Given the frequent reports of police brutality and misconduct in the U.S., particularly during the course of pullovers and arrests, Americans might be surprised to learn that they have a well-established right to be rude and even downright nasty to police officers. As The Atlantic’s CityLab column notes:
The courts have made it clear that individuals have a right to insult police officers. In 1987, the Supreme Court decided in City of Houston v. Hill that the First Amendment allows for a “significant amount of verbal criticism and challenge directed at police officers,” ruling against a Houston, Texas, ordinance making it “unlawful for any person to assault, strike or in any manner oppose, molest, abuse or interrupt any policeman in the execution of his duty, or any person summoned to aid in making an arrest.”
The case involved a gay rights activist who had been arrested numerous times for allegedly interfering with the police.
The First Amendment, the court noted, does not protect “fighting words,” statements “that by their very utterance inflict injury or tend to incite an immediate breach of the peace.” But criticism, even when angrily voiced, is protected.
“The freedom of individuals verbally to oppose or challenge police action without thereby risking arrest,” Justice William J. Brennan Jr. wrote for the majority, “is one of the principal characteristics by which we distinguish a free nation from a police state.”
That case built upon the 1974 decision in Lewis v. City of New Orleans, when the court ruled against an ordinance in that city making it “unlawful and a breach of the peace for any person wantonly to curse or revile or to use obscene or opprobrious language toward or with reference to any member of the city police while in the actual performance of his duty.”
The Lewis case involved a couple following behind a squad car that was taking their young son away. Another officer pulled them over and, after the woman got out, allegedly said, “you get in the car woman. Get your black ass in the god damned car or I will show you something.” The police officer testified that the woman said, “you god damn m.f. police – I am going to [the Superintendent of Police] about this.” The woman denied using any profanity. Either way, the court ruled that the ordinance under which she was arrested was so broad as to apply to “speech, although vulgar or offensive, that is protected by the First and Fourteenth Amendments.”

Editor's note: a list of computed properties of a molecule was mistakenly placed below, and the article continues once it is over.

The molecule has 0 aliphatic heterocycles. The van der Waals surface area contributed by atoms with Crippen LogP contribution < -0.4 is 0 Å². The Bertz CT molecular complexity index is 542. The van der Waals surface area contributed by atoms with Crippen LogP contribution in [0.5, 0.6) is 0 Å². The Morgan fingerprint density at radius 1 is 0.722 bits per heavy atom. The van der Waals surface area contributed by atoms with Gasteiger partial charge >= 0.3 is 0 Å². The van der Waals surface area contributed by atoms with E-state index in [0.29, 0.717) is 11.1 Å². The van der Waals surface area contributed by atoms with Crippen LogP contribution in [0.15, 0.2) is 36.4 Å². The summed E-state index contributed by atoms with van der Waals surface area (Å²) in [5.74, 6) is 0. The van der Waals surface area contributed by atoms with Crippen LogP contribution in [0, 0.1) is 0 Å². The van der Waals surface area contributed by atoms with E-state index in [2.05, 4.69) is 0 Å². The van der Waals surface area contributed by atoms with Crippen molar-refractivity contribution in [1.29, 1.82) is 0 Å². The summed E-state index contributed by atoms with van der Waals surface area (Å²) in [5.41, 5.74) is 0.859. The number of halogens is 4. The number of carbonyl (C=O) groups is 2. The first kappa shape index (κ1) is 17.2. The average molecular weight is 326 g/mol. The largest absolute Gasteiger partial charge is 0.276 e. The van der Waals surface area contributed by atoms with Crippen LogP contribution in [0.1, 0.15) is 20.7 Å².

Justice Lewis F. Powell Jr., in a concurring opinion cited by Justice Brennan in the 1987 case, wrote that police should be able to deal with more offensive language than a private citizen—meaning that verbal abuse had to reach a higher threshold to count as fighting words when they are directed at a cop.
That abuse can run quite high and stay within constitutional bounds, something that a cottage industry of people who make a point of testing cops on their First Amendment knowledge by giving them the middle finger has proven.
Given the reverence and fear that surrounds authority figures — particularly armed ones — as well as the uncomfortable and negative context in which most people tend to interact with cops, most individuals are far from inclined to be abrasive or verbally defiant to officers.
Nevertheless, in a free society, no one should be afraid to voice their honest concerns or reactions to police activities, however justified said actions may be. While it behooves us to be as civil and polite to one another as possible — regardless of class, occupation, status, etc. — this should not be imperative, nor should it be coerced by threat of penalty, arrest, or assault.
What are your thoughts?